Nationally around half of all house fires start in the kitchen.
On a local level, there has been a worrying rise in accidental dwelling fires in North East Lincolnshire over the summer months. Whilst 2020-21 saw around a 40% decrease on the previous two years, 10 house fires in August 2021 have pushed up the 2021-22 figures towards the pre-Covid numbers.
Cooking, electrical faults and even a chip pan fire [library photo] were just some of the causes.
Humberside Fire and Rescue Service is urging members of the public not to leave cooking unattended and to ensure that gas or electric hobs are kept clear of combustible materials such as tea towels, oven gloves or even newspapers and post.
There are several things you can do to significantly reduce the chance of a fire in the kitchen:
- Do not leave pans unattended. Stand by your pan. Take them off the heat if you have to leave the room
- Never leave a child unattended when cooking
- When you have finished cooking, ensure your oven is turned off
- The safest way to deep fry is to use a thermostat – controlled electric deep fat fryer. The thermostat stops it from overheating
- Do not cook when tired or if you have had alcohol. Have a takeaway or cold snack instead
Good habits to reduce the risk of fire in your home
- Keep the oven, hob and grill clean. A build up of fat and grease can easily catch fire
- Never use water on, a hot oil or chip pan fire
- Check toasters are clean and placed away from curtains and kitchen roll
- Keep your microwave clean and do not put metal in it
- Keep electrical leads, tea towels and clothes away from the cooker
- Turn off electrical appliances when they are not in use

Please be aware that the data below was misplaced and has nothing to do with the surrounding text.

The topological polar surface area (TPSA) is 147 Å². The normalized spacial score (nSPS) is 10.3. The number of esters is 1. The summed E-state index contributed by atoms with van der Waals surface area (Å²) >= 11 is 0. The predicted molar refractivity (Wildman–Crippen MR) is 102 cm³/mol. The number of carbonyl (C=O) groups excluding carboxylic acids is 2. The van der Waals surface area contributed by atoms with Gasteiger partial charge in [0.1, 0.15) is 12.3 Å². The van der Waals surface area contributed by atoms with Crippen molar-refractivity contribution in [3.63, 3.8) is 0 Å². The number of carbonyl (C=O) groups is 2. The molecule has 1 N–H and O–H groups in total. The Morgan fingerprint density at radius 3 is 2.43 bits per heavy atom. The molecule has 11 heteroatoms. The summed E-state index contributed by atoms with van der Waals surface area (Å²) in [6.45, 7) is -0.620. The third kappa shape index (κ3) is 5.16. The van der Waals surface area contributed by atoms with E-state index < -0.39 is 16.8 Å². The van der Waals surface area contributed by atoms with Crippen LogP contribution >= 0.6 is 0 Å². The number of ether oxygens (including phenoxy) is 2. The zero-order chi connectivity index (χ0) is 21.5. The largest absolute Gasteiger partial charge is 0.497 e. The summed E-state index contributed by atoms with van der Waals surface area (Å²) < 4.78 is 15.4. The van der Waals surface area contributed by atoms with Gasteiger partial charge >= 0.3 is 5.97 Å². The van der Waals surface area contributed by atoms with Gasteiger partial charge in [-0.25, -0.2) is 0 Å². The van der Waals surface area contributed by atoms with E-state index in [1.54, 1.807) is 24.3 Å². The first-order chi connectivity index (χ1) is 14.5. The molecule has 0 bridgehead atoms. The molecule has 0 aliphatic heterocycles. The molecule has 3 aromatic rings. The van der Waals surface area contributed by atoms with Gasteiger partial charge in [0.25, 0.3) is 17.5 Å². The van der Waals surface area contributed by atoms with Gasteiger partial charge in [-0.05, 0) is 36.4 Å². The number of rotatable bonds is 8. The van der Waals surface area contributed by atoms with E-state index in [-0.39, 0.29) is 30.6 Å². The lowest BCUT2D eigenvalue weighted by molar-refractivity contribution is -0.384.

Cooking with oil
You need to be especially careful when you are deep-fat frying or cooking with oil because hot oil can catch fire easily. Make sure you:
- Don’t use a chip pan
- Don’t fill a deep-fat fryer more than one-third full of oil
- Use a thermostat-controlled deep-fat fryer, which will make sure the fat doesn’t get too hot
Fire safety equipment for the kitchen
You could consider keeping a fire blanket in the kitchen. Fire blankets can be used to put out a fire or wrap a person whose clothes are on fire. Don’t fit a smoke alarm in a kitchen or bathroom where it could be set off by cooking fumes or steam. If you find your smoke alarm goes off a lot accidentally, you can buy one that is fitted with a ‘hush’ button. This means you can silence it instantly so you’re not tempted to remove the battery (except to change it for a new one).
Ventilation equipment in the kitchen
Check regularly that the ventilators in your kitchen, like range hoods or fans, are working properly and are not blocked up. This is especially important if you have a gas cooker in case any leaking gas builds up.
Read the story online on the Grimsby Live website